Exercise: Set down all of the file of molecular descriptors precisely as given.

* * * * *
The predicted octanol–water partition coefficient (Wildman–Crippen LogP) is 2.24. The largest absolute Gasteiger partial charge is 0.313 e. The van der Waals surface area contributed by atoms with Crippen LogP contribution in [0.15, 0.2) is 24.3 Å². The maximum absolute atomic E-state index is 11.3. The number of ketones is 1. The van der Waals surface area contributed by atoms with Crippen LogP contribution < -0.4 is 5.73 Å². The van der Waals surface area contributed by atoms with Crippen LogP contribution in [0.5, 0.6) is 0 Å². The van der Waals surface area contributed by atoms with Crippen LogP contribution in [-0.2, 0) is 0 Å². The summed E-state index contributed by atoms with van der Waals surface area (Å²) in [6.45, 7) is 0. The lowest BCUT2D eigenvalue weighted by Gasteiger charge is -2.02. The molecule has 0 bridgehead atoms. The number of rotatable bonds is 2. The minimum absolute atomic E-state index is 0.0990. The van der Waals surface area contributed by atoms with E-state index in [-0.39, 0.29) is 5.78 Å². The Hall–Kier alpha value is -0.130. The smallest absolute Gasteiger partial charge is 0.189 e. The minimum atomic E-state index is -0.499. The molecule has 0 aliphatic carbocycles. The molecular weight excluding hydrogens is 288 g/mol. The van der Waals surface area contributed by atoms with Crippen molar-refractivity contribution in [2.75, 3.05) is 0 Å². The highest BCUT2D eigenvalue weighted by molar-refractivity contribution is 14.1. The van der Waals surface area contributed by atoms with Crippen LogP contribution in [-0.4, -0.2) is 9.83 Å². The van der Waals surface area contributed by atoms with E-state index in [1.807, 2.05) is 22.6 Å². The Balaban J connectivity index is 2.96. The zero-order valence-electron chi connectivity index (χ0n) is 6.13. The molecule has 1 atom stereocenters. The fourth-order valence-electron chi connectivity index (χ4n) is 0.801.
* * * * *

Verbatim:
The predicted octanol–water partition coefficient (Wildman–Crippen LogP) is 2.24. The largest absolute Gasteiger partial charge is 0.313 e. The van der Waals surface area contributed by atoms with Crippen LogP contribution in [0.15, 0.2) is 24.3 Å². The maximum absolute atomic E-state index is 11.3. The number of ketones is 1. The van der Waals surface area contributed by atoms with Crippen LogP contribution < -0.4 is 5.73 Å². The van der Waals surface area contributed by atoms with Crippen LogP contribution in [0.5, 0.6) is 0 Å². The van der Waals surface area contributed by atoms with Crippen LogP contribution in [-0.2, 0) is 0 Å². The summed E-state index contributed by atoms with van der Waals surface area (Å²) in [6.45, 7) is 0. The lowest BCUT2D eigenvalue weighted by Gasteiger charge is -2.02. The molecule has 0 bridgehead atoms. The number of rotatable bonds is 2. The minimum absolute atomic E-state index is 0.0990. The van der Waals surface area contributed by atoms with E-state index in [-0.39, 0.29) is 5.78 Å². The Hall–Kier alpha value is -0.130. The smallest absolute Gasteiger partial charge is 0.189 e. The minimum atomic E-state index is -0.499. The molecule has 0 aliphatic carbocycles. The molecular weight excluding hydrogens is 288 g/mol. The van der Waals surface area contributed by atoms with Crippen molar-refractivity contribution in [2.75, 3.05) is 0 Å². The highest BCUT2D eigenvalue weighted by molar-refractivity contribution is 14.1. The van der Waals surface area contributed by atoms with Crippen LogP contribution in [-0.4, -0.2) is 9.83 Å². The van der Waals surface area contributed by atoms with E-state index in [1.807, 2.05) is 22.6 Å². The Balaban J connectivity index is 2.96. The zero-order valence-electron chi connectivity index (χ0n) is 6.13. The molecule has 1 atom stereocenters. The fourth-order valence-electron chi connectivity index (χ4n) is 0.801.